Land Party to tackle Cape Town housing backlog
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Cape Town - Cape Town needs a clear plan on how to integrate the city to eradicate spatial segregation.
That is what Land Party’s mayoral candidate Xoliswa Tsholoba plans to tackle if elected as mayor.
The 58-year-old land and social activist is also a chairperson of Intlungu Yamatyotyombe, a movement formed after land occupations sprung up across Cape Town.
“The current municipality has no integration policy,” said Tsholoba. “If there was a plan like that, we would not be having issues of blocked drains in the Cape Flats. People would not be leaving their homes at 5am only to return at 8pm because of the apartheid spatial planning that the DA-led municipality failed to address.”
She said at her age, she does not have a house, including her children.
“Even the houses that are built by this municipality are small. You cannot even have a small garden, we will build spacious houses that are also closer to the CBD.”
This will be the first time the party contests local government elections.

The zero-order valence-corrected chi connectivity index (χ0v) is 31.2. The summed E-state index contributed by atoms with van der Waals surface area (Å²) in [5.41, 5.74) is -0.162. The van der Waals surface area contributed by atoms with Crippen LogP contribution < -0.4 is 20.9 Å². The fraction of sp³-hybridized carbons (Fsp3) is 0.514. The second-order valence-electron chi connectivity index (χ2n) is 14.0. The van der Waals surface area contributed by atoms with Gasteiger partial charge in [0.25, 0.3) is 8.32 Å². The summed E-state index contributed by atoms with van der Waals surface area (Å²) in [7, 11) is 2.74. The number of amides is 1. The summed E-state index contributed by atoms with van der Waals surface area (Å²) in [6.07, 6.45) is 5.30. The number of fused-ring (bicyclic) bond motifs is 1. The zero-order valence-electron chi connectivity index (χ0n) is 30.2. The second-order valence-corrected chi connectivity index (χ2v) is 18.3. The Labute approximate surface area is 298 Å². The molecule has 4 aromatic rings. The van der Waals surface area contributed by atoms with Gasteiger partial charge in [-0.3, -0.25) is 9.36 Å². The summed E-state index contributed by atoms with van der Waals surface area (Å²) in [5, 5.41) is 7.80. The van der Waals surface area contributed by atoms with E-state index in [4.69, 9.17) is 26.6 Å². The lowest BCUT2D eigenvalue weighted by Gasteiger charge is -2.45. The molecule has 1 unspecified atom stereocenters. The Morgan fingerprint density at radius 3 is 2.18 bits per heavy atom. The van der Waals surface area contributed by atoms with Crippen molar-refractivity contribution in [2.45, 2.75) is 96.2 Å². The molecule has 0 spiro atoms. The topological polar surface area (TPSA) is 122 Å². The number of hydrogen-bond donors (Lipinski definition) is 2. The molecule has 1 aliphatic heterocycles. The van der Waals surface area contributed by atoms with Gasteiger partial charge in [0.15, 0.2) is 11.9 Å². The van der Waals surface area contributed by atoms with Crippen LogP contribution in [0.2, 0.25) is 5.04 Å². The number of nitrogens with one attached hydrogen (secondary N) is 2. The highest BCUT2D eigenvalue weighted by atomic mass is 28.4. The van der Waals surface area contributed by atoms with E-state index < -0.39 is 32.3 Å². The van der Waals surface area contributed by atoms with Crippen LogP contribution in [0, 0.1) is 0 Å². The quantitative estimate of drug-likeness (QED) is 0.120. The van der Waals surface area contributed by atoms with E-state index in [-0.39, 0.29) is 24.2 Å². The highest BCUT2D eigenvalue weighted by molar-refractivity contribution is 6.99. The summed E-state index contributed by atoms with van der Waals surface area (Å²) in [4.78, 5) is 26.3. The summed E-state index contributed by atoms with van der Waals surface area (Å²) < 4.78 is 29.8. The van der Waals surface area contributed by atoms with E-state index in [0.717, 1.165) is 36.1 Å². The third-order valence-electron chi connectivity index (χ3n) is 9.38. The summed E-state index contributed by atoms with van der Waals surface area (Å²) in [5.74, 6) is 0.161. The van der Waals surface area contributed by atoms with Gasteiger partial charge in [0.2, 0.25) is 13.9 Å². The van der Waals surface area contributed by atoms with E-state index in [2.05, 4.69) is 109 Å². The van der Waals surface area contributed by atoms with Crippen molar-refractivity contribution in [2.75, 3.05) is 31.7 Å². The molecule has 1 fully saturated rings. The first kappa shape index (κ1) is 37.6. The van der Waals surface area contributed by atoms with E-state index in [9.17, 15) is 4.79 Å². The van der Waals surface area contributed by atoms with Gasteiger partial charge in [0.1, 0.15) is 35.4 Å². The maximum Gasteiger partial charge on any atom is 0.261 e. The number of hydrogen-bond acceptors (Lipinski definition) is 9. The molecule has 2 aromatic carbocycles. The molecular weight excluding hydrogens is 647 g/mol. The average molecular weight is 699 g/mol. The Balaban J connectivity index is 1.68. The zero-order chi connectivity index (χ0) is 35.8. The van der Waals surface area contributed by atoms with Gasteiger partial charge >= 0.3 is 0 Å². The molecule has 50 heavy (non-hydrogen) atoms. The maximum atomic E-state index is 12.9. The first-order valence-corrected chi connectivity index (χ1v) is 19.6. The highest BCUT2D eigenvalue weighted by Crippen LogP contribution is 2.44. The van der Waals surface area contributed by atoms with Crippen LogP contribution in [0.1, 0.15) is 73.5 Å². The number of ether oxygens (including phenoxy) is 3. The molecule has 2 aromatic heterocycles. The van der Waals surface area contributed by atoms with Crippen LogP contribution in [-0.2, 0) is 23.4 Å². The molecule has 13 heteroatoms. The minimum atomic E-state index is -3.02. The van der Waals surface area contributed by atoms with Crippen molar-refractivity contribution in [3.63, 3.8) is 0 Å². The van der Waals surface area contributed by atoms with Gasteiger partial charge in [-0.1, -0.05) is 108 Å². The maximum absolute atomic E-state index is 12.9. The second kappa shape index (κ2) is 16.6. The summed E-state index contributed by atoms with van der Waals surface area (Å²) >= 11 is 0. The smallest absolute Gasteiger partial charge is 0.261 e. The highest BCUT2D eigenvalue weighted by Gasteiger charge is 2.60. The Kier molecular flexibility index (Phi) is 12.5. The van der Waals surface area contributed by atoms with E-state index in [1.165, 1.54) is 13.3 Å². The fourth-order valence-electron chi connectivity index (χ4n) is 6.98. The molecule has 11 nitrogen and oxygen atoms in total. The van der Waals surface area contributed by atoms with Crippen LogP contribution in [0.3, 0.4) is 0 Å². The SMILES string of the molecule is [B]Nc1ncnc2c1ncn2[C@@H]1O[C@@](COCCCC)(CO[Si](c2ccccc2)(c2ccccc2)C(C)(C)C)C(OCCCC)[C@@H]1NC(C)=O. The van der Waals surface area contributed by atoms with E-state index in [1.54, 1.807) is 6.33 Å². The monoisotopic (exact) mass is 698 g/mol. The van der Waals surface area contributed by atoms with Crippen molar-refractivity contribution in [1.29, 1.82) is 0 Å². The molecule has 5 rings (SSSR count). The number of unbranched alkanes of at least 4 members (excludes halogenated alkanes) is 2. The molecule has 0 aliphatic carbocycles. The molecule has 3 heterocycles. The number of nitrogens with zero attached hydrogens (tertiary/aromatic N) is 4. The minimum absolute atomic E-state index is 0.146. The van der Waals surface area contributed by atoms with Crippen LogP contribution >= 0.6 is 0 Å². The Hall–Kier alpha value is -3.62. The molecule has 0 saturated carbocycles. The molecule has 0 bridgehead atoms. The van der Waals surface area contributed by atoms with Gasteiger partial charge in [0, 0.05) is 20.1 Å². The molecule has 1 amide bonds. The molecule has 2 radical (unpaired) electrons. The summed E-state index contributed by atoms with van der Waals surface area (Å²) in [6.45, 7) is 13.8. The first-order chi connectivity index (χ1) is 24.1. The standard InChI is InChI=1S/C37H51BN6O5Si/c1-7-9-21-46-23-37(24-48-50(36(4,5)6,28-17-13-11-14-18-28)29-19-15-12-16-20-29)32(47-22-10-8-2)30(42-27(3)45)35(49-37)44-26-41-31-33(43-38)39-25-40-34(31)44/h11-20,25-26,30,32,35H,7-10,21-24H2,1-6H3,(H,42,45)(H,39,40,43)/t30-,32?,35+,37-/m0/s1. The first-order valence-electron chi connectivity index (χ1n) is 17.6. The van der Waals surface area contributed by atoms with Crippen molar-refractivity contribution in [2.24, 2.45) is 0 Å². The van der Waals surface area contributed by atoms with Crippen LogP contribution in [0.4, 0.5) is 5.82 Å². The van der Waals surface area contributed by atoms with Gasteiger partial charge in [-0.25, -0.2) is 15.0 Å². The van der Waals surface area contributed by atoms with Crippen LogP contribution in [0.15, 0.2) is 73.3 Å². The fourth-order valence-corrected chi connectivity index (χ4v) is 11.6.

The Land Party grew out of land access and housing protests in Zwelihle, Hermanus in 2018. It contested the 2019 elections where it failed to win any seats. Last year in a by-election, it won a ward, unseating the ANC in the Overstrand Municipality.
Ma-Xoli as she is affectionately known, said many of the social ills could be resolved if elected leaders had a “servant attitude”. “If we are not dealing with the ANC’s corruption, it is the DA’s incompetence. The country needs leaders who are ready to serve the people. That is what we are promising, not only to the people in townships but also in suburbs too. We know that in the affluent areas, rates are killing residents. Pensioners are forced to move in with their children because the municipality is milking everyone even when they are no longer working. We will put an end to that.”
Ma-Xoli also wants certain jobs reserved for locals if unemployment is to be tackled.
“We have no issue with foreign nationals but locals must come first. Companies must be told to prioritise locals, foreign nationals can come in if they have special skills.”